“When the dragon awakes, she will shake the world,” said Napoleon Bonaparte, with uncanny anticipation of China’s twenty-first century mania for high-end red wine.
For wine buffs, Napoleon will be the least significant figure quoted in a film that explores a booming market for Bordeaux that saw prices rise by more than 1000% in less than a decade. The roll-call of talent features wine gurus such as Janice Robinson and Oz Clarke, and a host of famous vignerons, including Christian Moueix, who admits he is more of a drinker than a taster. There’s even room for celebrity tipplers, from Francis Ford Coppola to Michael Parkinson.
Australian film-makers, Warwick Ross and David Roach have produced a rich, smooth, slightly fruity documentary that takes us from the historic vineyards of Bordeaux to the facsimile chateaux of a new generation of Chinese wine producers. On the way we sample the full romance of the wine industry and meet the Asian enthusiasts who have revolutionised the business. The narrator is Russell Crowe, whose gruff tones bring an earthiness to this rarefied subject. Although wine may owe everything to the terroir, once it enters a bottle it becomes the stuff of dreams.
Red Obsession manages to analyse the evolution and structure of a global market while never deigning to treat wine as a mere commodity. It is possible, as this film suggests, to view the finest vintages as works of art. It requires tremendous care and skill to create these wines, which are judged by exacting connoisseurs. Yet the moment of actual pleasure is brief. The cork is removed, a few glasses quaffed, and a bottle worth tens of thousands of dollars disppears just as easily as a bargain bin special.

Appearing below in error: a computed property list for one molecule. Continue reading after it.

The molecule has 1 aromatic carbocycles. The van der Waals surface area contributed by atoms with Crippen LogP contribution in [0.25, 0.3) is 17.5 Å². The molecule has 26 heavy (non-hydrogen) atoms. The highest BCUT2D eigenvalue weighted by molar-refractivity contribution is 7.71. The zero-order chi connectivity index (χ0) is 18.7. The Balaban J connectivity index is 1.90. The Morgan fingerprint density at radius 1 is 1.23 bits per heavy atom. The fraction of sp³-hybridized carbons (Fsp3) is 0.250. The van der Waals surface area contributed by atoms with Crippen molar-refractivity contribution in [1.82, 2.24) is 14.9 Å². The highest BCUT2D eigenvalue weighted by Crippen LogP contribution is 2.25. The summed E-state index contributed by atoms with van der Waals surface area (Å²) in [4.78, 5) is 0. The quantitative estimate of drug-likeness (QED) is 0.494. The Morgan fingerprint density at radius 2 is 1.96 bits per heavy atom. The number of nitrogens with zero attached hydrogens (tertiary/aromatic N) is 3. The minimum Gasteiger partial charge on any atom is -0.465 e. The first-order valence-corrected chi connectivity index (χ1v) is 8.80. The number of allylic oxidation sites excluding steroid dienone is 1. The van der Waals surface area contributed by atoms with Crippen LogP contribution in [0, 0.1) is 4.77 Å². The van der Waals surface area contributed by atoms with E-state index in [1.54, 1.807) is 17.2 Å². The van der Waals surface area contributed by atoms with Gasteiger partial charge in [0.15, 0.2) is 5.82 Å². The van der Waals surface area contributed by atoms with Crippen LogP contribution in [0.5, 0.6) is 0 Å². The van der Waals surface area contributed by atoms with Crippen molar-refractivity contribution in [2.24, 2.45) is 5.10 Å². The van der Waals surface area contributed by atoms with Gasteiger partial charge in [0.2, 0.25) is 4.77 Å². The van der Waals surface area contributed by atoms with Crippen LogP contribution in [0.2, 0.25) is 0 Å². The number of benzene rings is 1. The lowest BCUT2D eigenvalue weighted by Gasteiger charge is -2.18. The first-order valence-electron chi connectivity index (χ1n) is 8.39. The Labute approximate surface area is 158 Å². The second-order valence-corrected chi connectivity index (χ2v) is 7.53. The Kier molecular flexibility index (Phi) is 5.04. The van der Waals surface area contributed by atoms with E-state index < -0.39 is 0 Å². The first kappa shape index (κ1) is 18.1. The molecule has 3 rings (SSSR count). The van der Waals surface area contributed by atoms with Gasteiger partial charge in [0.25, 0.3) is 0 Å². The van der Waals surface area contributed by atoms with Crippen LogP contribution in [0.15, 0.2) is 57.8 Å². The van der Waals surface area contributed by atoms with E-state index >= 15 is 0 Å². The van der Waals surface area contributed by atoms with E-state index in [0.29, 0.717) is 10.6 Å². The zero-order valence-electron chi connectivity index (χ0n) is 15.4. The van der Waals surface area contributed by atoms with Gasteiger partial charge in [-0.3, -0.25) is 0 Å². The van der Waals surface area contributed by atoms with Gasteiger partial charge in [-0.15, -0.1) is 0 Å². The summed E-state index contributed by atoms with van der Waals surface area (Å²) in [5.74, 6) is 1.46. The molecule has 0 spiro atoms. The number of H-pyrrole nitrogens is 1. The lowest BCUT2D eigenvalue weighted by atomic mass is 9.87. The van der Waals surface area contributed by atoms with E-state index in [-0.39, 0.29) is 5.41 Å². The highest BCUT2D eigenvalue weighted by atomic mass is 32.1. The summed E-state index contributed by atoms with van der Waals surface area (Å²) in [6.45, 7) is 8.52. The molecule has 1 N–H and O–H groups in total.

The story changes when people begin to collect wine as a fetish object or as an investment. In this film the best example of the collector mentality is the wealthy Chinese woman who says that when she buys an expensive wine at auction it’s not necessarily to drink – she just has to have it. Then there is Peter Tseng, who made his millions through manufacturing and selling sex toys. His wine cellar is worth US$65 million. When Tseng goes to an auction he simply raises his arm and keeps it raised until he secures the desired bottle.
With such collectors bidding against each other prices soar and records are set. It’s no surprise that one finance expert, Joe Marchant, has been able to set up a successful company called the Bordeaux Index, which trades vintages in the same manner as a stock-broking firm. The top-end wines now accumulate value faster than shares or property. Unless you want to make a grandiose display of your wealth and generosity, in the Chinese manner, many of these bottles are simply too valuable to open.
In the course of this documentary we learn a great deal about French wine-making traditions, and a global wine industry in which benchmark prices are no longer set by American money. With the United States on the economic downcurve and China on the rise, the business has swiftly learned to adapt. This has meant catering to Chinese customs and superstitions which saw a scramble for the 2008 Chateau Lafite because ‘8’ is a lucky number in traditional numerology. Lafite soon added the Chinese character for ‘8’ to their labels – a gesture interpreted by some as a cynical marketing ploy, albeit a successful one.